ATX12VO Tested - The Future of Power Supplies?

Complications - New connectors, SATA power and other voltages

ATX12VO Tested - The Future of Power Supplies?

Complications - New connectors, SATA power and other voltages

When looking at our High Power HP1-P650GD-F12S power supply, it is easy to believe that this is just a normal ATX power supply. This looks like a normal ATX power supply, but it is very different under the hood. 

This power supply only delivers 12-volt power. Gone are the 3.3V and 5V rails that you see in most other ATX power supplies. In many ways, this power supply is simplified, cutting away unnecessary baggage to create a PSUs that are more efficient and cheaper to produce. All of High Power's engineering expertise is focused on delivering efficient 12V power, but with that power comes new connectors and a lot of confusion for long-time PC builders. 


ATX12VO Tested - The Future of Power Supplies?

 

 


Where's my 24-pin cable and what happened to my SATA power connector?

As we have said before, this power supply is 12-Volt-Only. This PSU is not compatible with normal motherboards and other components. Instead of a 24-pin connector, ATX12VO power supplies use a smaller 10-pin connector, though the eagle-eyed amongst you will notice that one of these pins are unoccupied. 

Looking at the Molex and SATA connections below, you will also see that the 3.3V and 5V pins of these connectors are gone, making these connectors useless for devices that need 5V or 3.3V power. Many devices like fan controllers and water cooling pumps only require 12V power, and that's what these 12V-only connectors are for. To connect SATA-powered HDDs and SSDs, you will need a new connector...


ATX12VO Tested - The Future of Power Supplies?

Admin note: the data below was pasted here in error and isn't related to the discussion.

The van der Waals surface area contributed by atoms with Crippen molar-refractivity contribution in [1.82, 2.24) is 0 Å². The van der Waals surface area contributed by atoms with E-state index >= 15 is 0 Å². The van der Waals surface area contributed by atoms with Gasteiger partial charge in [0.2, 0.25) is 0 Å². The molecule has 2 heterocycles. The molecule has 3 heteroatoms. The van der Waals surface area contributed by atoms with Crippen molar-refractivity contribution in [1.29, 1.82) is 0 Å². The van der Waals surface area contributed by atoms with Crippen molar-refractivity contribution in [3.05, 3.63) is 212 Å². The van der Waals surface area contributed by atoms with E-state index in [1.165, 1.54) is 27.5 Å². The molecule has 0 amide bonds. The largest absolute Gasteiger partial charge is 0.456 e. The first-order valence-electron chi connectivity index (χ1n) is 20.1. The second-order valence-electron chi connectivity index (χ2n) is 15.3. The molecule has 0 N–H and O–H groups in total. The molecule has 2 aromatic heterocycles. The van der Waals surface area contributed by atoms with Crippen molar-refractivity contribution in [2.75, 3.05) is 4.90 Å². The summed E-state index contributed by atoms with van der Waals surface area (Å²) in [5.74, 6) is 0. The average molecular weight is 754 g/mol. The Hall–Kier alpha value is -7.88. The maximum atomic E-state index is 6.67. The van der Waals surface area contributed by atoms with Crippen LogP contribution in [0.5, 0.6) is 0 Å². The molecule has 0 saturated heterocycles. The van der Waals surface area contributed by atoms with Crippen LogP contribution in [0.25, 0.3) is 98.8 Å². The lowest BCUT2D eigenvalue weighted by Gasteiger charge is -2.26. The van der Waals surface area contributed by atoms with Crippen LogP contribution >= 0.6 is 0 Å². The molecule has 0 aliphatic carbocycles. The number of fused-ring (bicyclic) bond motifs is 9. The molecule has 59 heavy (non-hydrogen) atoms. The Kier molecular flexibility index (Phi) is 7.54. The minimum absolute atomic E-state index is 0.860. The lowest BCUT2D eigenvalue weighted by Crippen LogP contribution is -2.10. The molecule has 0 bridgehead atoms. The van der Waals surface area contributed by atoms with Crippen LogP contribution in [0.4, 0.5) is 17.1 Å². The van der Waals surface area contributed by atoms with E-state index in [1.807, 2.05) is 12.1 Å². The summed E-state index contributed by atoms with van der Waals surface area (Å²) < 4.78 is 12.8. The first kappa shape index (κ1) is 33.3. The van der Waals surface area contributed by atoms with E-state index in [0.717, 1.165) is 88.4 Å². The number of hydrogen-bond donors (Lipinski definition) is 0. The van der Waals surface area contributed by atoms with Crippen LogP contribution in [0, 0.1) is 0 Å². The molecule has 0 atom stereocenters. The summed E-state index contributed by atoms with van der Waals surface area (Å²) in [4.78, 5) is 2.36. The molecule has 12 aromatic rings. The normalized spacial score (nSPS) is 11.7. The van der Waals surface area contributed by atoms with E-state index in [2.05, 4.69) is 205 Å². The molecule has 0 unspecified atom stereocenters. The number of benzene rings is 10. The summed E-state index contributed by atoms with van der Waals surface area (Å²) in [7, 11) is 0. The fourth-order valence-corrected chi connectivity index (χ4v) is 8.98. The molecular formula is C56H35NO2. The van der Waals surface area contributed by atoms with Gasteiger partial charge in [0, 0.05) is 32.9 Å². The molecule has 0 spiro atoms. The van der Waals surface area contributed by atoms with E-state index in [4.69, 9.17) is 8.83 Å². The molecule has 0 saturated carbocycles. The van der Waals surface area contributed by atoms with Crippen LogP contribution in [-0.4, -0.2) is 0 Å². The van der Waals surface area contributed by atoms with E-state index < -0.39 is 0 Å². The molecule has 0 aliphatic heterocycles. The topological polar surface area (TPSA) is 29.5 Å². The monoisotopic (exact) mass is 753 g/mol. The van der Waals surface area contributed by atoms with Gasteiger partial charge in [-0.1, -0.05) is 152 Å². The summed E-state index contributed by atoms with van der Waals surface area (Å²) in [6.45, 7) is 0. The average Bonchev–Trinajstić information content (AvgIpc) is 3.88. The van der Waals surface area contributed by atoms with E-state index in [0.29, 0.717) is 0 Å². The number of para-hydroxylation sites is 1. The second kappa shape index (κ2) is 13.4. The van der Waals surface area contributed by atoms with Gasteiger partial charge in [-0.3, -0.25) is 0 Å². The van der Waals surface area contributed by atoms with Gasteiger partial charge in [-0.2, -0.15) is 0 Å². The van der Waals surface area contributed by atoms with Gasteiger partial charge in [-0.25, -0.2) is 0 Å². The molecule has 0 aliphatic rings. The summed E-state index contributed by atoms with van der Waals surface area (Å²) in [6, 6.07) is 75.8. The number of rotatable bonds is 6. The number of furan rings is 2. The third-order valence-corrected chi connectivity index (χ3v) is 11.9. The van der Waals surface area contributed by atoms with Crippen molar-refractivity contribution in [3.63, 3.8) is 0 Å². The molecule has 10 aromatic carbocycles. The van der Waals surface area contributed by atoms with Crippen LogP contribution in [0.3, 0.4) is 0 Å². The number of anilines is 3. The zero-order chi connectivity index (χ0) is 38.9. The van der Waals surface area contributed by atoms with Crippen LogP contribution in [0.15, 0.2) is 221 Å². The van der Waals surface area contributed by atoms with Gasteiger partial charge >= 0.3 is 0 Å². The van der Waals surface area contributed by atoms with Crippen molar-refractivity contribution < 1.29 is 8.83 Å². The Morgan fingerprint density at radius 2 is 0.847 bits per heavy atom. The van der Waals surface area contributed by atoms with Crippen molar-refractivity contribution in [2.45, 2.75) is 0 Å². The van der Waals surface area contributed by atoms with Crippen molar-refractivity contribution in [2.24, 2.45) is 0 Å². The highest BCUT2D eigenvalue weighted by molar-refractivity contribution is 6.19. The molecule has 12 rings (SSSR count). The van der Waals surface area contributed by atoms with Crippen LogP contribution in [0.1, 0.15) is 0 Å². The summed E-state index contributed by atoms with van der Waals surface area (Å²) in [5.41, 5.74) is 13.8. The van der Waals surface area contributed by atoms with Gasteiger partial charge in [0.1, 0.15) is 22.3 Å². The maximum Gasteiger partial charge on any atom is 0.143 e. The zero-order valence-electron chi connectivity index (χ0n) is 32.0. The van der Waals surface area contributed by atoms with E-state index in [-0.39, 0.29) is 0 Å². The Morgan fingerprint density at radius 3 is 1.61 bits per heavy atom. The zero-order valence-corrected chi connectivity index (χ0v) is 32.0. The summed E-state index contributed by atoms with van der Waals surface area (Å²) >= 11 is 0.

SATA power from your motherboard? 

To deliver 3.3V and 5V power, ATX12VO systems will derive these voltages from 12V using ICs on their motherboards. This means that SATA power for SSDs and similar devices will come from your motherboard, not your power supply. 

This design decision means that motherboard makers will need to supply enough SATA power ports on their motherboards to utilise all of their SATA ports. Below is a picture of the ATX12VO standard's 4-pin to dual SATA connector, which must be plugged into your motherboard. 

On our ASRock Z490 Phantom Gaming 4SR, the motherboard has 4 SATA data connections and two 4-pin SATA power plugs. These SATA power connectors can be used to power two SATA drives each. 

ATX12VO Tested - The Future of Power Supplies?  
Motherboard Power

Instead of a traditional 24-pin, our ASRock Phantom Gaming 4SR uses the following connections for power. First, we have ATX12VO's new 10-pin connector, and next to it we have a 6-pin PCIe power connector for supplemental power. Beside that, we have a 4-pin motherboard-to SATA power plug connected. 

With an ATX12VO power system, processors will still be powered by ATX 4-pin and ATX 8-pin power connectors, and graphics cards will still be powered by 6-pin and 6+2-pin PCIe power connectors. These connectors only use 12V power and therefore, do not need to be modified to be used with ATX12VO power supplies. 
 

ATX12VO Tested - The Future of Power Supplies?  
12V to 5V/3.3V conversion on your motherboard? 

Below you can see the power circuitry required to translate 12V power to 3.3V and 5V power on ASRock's Z490 Phantom Gaming 4SR motherboard. Between the motherboard's memory slots and power connection points are DC-to-DC ICs used to create 3.3V and 5V power for the devices that need it. This will include your PC's USB ports, SATA-powered devices and some PCIe devices. 

Intel has claimed that these new power circuits will not make motherboard much larger than they are today and that ATX12VO motherboards that are MATX and smaller in size are possible. OEM motherboard designers are already working around these issues with custom 12VO systems, making this a design challenge that can be overcome with relative ease.  

ATX12VO Tested - The Future of Power Supplies?  

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Most Recent Comments

27-01-2021, 15:25:45

looz
Thanks, very interesting! Seeing how much my PC spends not running full tilt, that's fairly significant.


For the cinebench run, I suspect the different motherboards supply a different vcore voltage. At the high amperages even small differences are fairly significant.Quote
Reply
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